Monday, July 19, 2010

put out the fire

Today’s guest blogger is my favorite floral designer who specializes in weddings and events. She always has insight into what’s hot and what’s not in the wedding world. Take it away, Renee…

Unity Ceremonies aren't just for candles anymore!

You’ve all seen the traditional unity candle march. Moms come down the aisle, each mom lights a taper candle, then during the ceremony the bride and groom “unite” by using said taper candles to light a larger pillar candle. While this is a lovely notion, involving the moms and the “eternal flame of love”, it’s a little boring. Today’s brides are looking for the non-traditional spin on everything: “What’s everyone else doing? Now, how can I do it differently??”

As someone who speaks with brides regularly, I’ve pretty much heard it all. But every now and again I hear something new, something totally different and, I’ll admit it, I get excited all over again about this business we call weddings. Recently, one of my brides let me in on what she is doing for her unity ceremony which got me so excited, I decided to research some other alternatives in a quest to find out what else I might be missing! More on this bride and her ceremony in a minute.

First, here are some other unity ceremony ideas, sans the candle:

Rose Ceremony: There are lots of variations on this but it generally involves 2 single stem roses, each held by the bride and the groom. Then they exchange the roses and are unified! I’ve also seen the rose being exchanged between the families, which is very similar to the Sign of Peace rose exchange that is done in some church ceremonies.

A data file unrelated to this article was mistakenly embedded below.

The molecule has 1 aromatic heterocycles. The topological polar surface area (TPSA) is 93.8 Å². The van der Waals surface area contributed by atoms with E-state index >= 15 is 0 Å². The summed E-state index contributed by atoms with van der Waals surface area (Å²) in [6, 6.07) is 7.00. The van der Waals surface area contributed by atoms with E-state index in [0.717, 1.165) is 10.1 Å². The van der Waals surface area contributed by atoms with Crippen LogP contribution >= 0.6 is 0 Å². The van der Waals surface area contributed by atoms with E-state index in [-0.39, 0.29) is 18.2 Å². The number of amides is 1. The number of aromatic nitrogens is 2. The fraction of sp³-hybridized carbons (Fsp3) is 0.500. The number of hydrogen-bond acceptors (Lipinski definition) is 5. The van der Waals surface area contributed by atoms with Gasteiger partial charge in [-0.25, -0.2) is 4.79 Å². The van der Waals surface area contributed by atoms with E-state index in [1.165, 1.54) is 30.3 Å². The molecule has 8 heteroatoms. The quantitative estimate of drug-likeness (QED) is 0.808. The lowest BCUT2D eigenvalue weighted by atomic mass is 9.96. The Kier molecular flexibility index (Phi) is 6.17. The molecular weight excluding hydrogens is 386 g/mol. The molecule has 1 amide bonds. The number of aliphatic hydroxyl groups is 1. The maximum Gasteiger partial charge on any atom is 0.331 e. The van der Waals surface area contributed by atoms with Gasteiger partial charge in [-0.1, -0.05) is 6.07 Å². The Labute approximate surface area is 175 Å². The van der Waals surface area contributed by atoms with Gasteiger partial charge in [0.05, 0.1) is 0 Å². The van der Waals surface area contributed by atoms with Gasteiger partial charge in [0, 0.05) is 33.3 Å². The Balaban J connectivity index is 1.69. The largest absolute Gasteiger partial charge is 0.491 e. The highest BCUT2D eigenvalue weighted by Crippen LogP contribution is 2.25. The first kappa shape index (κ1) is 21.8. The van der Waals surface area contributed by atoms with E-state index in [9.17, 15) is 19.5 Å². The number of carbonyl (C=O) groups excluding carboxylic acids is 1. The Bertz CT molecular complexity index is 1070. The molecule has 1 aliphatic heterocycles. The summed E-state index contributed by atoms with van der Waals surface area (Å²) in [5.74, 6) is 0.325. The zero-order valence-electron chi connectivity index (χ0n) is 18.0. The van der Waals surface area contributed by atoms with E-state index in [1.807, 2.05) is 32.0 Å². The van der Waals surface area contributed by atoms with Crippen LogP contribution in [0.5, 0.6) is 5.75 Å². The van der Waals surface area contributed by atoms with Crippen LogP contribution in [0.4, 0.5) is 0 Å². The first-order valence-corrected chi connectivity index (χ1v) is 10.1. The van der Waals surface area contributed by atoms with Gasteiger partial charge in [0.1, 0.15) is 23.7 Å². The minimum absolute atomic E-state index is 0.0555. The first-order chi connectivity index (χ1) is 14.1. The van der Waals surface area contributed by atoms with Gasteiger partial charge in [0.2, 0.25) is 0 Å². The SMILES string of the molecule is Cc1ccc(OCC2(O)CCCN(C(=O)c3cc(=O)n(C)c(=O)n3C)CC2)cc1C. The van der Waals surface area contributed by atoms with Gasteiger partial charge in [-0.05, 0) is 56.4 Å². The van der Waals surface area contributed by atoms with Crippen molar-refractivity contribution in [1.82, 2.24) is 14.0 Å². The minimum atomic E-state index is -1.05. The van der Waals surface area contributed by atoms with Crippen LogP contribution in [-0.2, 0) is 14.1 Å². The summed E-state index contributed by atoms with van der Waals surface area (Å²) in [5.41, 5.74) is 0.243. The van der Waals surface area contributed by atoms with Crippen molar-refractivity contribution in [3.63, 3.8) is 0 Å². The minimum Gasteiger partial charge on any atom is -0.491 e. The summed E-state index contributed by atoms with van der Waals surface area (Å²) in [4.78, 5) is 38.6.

Water Ceremony: The bride and groom each have a bottle of colored water. At the same time they pour their water into a larger vessel, creating a new color of water. Think back to grade school art class. Red and yellow make orange, blue and yellow make green, etc. Then this new bottle of water can be placed on the mantle to look at forever!

Sand Ceremony: This is essentially the same as the water ceremony; however, colored sand is used in place of the water. These both hearken to the fact that neither water particles, nor sand particles, can be easily separated. Leaving the bride and groom metaphorically united for all of time.

Breaking Bread Ceremony: This one involves food which is always a plus in my book. There is a small loaf of bread that acts as the unifier. The bride and groom each tear off a piece and eat it. This can also be done with the families to unify everyone.

There are some others which you can research in your spare time: Salt Ceremony, Garland/Lei Ceremony, Circling, Celtic Oathing Stone, Truce Bell or the very fun sounding Lasso Ceremony. But the one that I am so excited about, the reason I was compelled to guest blog about this all in the first place is the…

Wine Ceremony! The bride and groom both have a carafe of wine, one white and one red. They both pour the wine into a glass creating a blush wine, then take a sip! For a very small event this can be done so that each guest has a sip at the reception toast. Or that the bridal party members have a glass at the cocktail hour. I just love the idea of this; maybe it’s my love of wine, or the fact that I hate nick-knack clutter (see Sand/Water ceremony above).

Whatever unifies you, take a minute to customize it. Make it special for the bridal party and the guests. This small ceremony is a very important part of a much larger ceremony. Don’t overlook it!

1 comment:

  1. My favorite twist I've ever seen on this tradition was when a bride and groom mixed a Bass and Guinness to make a Black & Tan. They chugged it mid-ceremony!